Good Governance 

Governance is a broad concept whose centrality for sustainable development has been recognised for at least the last 20 years. Recent debate has focused on how development assistance can best influence the governance agenda. The economic and political changes defining the 21st century are ushering in new and pragmatic relationships across civil society, the private sector and government, and changes in technology are further facilitating these relationships. The prospects for citizen empowerment are positive.


Our work


KPMG and Governance KPMG IDAS believes that governance is central to development and the long-term reduction of poverty. Drawing on our experience and the latest thinking, we seek an approach to governance informed by:

  • An understanding of the political-economic context – we recognise that governance is primarily a political process rather than a technical one.
  • Building on existing foundations – governance institutions cannot be transplanted from other contexts as they need to facilitate relationships between different holders of power within society.
  • A results focus – we use theories of change or logic models to clarify results from higher to lower levels, track progress against them and learn.


Our key service offerings in this area are:

  • Managing programmes and grants within this sector in a way that is flexible and adaptive to contexts, bringing to bear KPMG’s significant experience managing fiduciary risks.
  • Building the capacity of non-governmental institutions to educate citizens, empower people and demand accountability from their governments.
  • Sharing learning across our range of governance programmes.


Our local understanding provides the basis for the sustainable achievement of governance results, and is how we deliver the value for money on governance programmes that constituents in donor countries are quite correctly demanding.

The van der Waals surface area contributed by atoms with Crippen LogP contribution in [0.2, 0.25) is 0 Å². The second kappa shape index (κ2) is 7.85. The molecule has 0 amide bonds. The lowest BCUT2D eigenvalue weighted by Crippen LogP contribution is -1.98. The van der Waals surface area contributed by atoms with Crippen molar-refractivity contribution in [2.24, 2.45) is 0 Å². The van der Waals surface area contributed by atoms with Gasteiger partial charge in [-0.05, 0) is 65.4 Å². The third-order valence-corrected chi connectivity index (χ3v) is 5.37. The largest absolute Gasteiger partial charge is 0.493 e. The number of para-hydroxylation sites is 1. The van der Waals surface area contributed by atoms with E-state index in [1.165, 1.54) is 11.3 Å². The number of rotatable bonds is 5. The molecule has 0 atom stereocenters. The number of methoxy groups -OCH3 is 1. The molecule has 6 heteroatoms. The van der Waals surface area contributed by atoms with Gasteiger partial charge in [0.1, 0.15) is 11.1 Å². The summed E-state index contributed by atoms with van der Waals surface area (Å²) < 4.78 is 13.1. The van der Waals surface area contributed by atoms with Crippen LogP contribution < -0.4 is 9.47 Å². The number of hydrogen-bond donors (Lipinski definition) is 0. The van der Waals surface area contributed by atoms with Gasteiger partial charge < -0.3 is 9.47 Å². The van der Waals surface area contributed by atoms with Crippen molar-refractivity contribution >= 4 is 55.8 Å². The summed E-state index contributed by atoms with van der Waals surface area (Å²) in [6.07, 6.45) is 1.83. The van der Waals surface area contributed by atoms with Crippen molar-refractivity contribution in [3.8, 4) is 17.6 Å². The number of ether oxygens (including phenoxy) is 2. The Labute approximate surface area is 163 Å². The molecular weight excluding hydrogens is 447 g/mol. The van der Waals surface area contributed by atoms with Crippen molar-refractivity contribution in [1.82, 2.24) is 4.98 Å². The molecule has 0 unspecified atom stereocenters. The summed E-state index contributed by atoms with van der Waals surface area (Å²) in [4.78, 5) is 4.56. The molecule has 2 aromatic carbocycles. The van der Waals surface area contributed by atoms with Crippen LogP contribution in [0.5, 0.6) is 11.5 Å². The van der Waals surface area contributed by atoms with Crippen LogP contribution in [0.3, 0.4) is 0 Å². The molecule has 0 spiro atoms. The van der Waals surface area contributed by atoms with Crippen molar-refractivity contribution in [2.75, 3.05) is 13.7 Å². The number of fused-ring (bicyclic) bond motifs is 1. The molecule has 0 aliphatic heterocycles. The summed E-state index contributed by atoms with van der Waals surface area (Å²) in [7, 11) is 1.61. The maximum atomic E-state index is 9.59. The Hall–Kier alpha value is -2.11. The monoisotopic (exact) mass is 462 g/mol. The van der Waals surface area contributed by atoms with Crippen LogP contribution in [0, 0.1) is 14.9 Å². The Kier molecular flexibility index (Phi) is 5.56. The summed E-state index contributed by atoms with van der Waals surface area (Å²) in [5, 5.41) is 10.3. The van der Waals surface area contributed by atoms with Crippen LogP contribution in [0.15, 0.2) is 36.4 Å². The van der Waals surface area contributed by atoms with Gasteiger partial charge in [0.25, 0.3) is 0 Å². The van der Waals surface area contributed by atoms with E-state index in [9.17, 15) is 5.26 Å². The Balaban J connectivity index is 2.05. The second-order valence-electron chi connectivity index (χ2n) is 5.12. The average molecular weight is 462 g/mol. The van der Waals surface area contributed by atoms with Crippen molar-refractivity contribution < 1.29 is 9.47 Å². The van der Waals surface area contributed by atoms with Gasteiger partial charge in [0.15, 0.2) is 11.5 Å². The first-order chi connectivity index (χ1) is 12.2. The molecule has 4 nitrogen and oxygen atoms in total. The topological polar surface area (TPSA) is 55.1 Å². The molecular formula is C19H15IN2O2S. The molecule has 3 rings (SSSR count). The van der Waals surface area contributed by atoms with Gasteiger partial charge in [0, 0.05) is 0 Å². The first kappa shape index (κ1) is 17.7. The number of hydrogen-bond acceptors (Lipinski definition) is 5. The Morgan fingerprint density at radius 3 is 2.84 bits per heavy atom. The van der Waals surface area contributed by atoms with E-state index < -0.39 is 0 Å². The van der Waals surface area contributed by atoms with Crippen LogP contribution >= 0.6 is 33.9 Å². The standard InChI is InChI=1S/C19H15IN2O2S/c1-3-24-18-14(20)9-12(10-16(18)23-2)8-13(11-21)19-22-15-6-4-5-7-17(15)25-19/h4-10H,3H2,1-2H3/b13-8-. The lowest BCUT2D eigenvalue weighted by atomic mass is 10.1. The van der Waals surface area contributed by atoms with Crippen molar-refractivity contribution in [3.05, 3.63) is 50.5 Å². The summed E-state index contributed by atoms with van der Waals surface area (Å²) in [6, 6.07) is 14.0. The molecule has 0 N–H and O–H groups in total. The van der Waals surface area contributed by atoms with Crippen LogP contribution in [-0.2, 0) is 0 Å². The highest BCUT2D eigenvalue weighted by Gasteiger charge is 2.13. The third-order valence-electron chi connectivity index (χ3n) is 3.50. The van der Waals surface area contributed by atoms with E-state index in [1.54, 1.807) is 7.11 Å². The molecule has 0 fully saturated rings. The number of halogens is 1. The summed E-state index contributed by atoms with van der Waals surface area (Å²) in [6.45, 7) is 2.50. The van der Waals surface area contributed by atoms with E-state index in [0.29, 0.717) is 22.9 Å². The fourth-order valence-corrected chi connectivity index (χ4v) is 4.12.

We are addressing the challenge of governance through a number of diverse initiatives that leverage our core expertise – excellence in programme and fund management. Much of this involves working with civil society to promote greater citizen demand for accountable, responsive government that delivers quality services and enables inclusive growth. But it also includes working with the private sector to foster the transparent legal and regulatory environments needed to allow growth, and tackle the difficult work of government reform.


Our team


Michael Ward

Director, Governance

Michael is the IDAS Director responsible for governance work and is also the country leader for Tanzania, where he has been based for five years. He brings 15 years experience in international development, with significant experience in designing, managing and reviewing large scale governance, public sector reform and civil society strengthening initiatives. He oversees KPMG’s work on the DFID and Danida funded Accountability in Tanzania (AcT) Programme, the Dutch funded Public Accountability in Tanzania Initiative and the Tanzania Hub of the AECF.


Michael holds graduate qualifications in anthropology and has worked extensively in Papua New Guinea as well as East Timor, Rwanda, Zambia, and Kenya.

Michael MacDonald

Director, GTF

Mike has over 25 years of development experience and since 2007 has led KPMG’s fund management team for the £130 million DFID Governance and Transparency Fund. He has designed, managed and evaluated a range of complex programmes for DFID, Danida, FAO, GTZ, UNDP, USAID and the World Bank. Mike has extensive experience of implementing financial systems and developing financial reporting mechanisms, forecasts and budgets. He is also well versed in Challenge Fund requirements, including marketing funds by identifying and promoting investment opportunities and proposals.


Mike holds a Bachelor of Arts in Economics from Carleton University, Ottawa, Canada and a Masters in Governance and Development from the Institute for Development Studies, University of Sussex, UK.

Kate Dyer

Director, AcT

Kate has over 20 years experience in international development, the last 15 of them based in Tanzania. Her expertise is in strategic planning and facilitation, with a special interest in results-based management and outcome mapping. Her sectoral expertise is in governance, civil society development, gender and education.


She has worked as a consultant for numerous national and international NGOs, for the governments of Kenya, Lesotho and Tanzania, as well as for CIDA, DFID, Irish Aid, and the World Bank.

Kate holds a Bachelor of Arts (Hons) from Cambridge University and a Master of Science in Economics from the London School of Economics, UK.